John Taylor admits he’s always been a bit of a contrarian. So the fact that he started out studying enology and agribusiness but ended up here in Minnesota to perfect a wine made from the cold-climate Frontenac Blanc grape shouldn’t come as a surprise.
It was research on cold-climate grapes from the University of Minnesota Extension that caught his attention while he was still living and working in California. “I thought it might be fun to make wine on the last frontier of winemaking,” he shares. In 2017, he arrived in Minnesota and the following year, he joined Chankaska Creek Ranch & Winery, where he now serves as winemaker, distiller and vice president of alcohol operations.
“You only get one shot a year, one vintage every year,” he notes. “There’s a story to that vintage, which helps build mystique and romance into the product.” He wants to shepherd not only the right grape into the right wine into the right bottle — and into your glass — but also help shepherd Minnesota onto the map as an important viticultural area, much like Napa Valley.
That might seem bold, but with the lessons the industry has learned — plus a raft of patience — Taylor thinks that it’s possible, especially with the establishment of the Alexandria Lakes and Upper Mississippi River Valley viticultural areas. As he explains, Chankaska owners Kent and Jane Schwickert have certainly built the foundation to launch it.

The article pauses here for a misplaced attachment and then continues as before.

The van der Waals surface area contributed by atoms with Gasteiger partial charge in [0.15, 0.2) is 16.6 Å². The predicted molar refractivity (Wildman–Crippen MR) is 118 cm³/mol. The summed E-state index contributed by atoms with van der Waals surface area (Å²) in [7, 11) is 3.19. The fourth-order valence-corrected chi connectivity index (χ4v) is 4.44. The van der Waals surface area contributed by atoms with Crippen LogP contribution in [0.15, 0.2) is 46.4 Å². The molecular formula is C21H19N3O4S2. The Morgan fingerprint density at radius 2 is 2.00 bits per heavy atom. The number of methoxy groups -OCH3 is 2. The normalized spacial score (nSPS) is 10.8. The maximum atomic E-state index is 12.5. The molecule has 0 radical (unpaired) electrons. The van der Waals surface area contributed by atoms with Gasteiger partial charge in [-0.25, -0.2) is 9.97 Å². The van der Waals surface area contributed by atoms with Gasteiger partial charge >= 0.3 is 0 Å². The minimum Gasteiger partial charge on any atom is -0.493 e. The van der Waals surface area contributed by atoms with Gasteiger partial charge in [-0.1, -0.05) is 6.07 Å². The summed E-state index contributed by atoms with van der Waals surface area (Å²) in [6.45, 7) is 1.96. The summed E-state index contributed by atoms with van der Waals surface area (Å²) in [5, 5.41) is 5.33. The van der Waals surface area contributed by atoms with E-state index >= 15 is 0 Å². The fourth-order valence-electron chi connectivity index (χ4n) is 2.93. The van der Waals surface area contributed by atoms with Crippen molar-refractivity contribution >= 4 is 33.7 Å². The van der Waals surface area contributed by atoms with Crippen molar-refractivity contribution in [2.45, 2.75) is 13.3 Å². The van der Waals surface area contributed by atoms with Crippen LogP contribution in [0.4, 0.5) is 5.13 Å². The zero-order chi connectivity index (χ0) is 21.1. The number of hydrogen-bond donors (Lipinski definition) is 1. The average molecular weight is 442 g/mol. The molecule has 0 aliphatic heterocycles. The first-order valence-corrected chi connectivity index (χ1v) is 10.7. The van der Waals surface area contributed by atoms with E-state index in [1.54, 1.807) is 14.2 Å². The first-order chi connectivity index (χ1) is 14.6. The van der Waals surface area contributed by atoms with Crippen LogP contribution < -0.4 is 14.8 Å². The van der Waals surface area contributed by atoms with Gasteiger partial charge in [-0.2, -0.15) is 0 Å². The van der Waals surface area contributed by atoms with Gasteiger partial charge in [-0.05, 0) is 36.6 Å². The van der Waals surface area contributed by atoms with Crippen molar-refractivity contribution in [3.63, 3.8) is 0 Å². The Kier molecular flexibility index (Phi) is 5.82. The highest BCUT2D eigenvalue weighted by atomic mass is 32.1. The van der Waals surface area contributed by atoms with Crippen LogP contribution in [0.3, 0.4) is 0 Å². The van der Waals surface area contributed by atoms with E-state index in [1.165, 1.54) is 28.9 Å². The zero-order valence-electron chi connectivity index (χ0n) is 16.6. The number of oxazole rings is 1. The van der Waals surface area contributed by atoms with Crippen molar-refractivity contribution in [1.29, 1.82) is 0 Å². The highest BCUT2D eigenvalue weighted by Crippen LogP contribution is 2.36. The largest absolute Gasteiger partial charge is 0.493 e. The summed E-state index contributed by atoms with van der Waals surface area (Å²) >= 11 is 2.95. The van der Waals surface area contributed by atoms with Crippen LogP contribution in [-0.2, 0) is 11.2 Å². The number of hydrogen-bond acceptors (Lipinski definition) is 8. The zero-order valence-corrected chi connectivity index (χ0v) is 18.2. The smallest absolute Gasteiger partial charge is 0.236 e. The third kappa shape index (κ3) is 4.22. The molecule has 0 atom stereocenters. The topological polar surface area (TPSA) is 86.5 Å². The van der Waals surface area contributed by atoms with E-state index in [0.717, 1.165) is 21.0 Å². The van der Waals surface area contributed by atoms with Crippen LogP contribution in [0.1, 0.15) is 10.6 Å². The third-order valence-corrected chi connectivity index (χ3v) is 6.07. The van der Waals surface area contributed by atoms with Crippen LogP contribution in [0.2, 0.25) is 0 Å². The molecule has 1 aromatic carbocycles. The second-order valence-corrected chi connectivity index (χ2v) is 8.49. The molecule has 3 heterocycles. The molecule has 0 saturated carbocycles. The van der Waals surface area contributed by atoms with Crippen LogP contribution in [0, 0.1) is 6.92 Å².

“I’d put Chankaska right up there with West Coast or Old World wineries,” Taylor says, citing the owners’ 300+ visits to wineries around the world. “They didn’t spare any expense in creating a property that is not just an onsite experience, but a property with the tools necessary to make world-class wines. When you’re here, you can see the results of the vision and you can taste it in the wines, spirits and liqueurs we make.”
Situated just outside Mankato, Chankaska can host 350-person events and is home to 13 acres of vineyard as well as another 12 acres of grounds with a creek and forest winding throughout the property. “We really pride ourselves on not only making a great product, but also providing a great experience,” Taylor notes.
And with each harvest, he thinks it’s possible Minnesota wines will be labeled with that coveted viticultural area stamp and sought after worldwide. “I want to finish my career in Minnesota, and if I helped put Minnesota wine on a national or worldwide stage, I’ll have considered my career a success,” he says.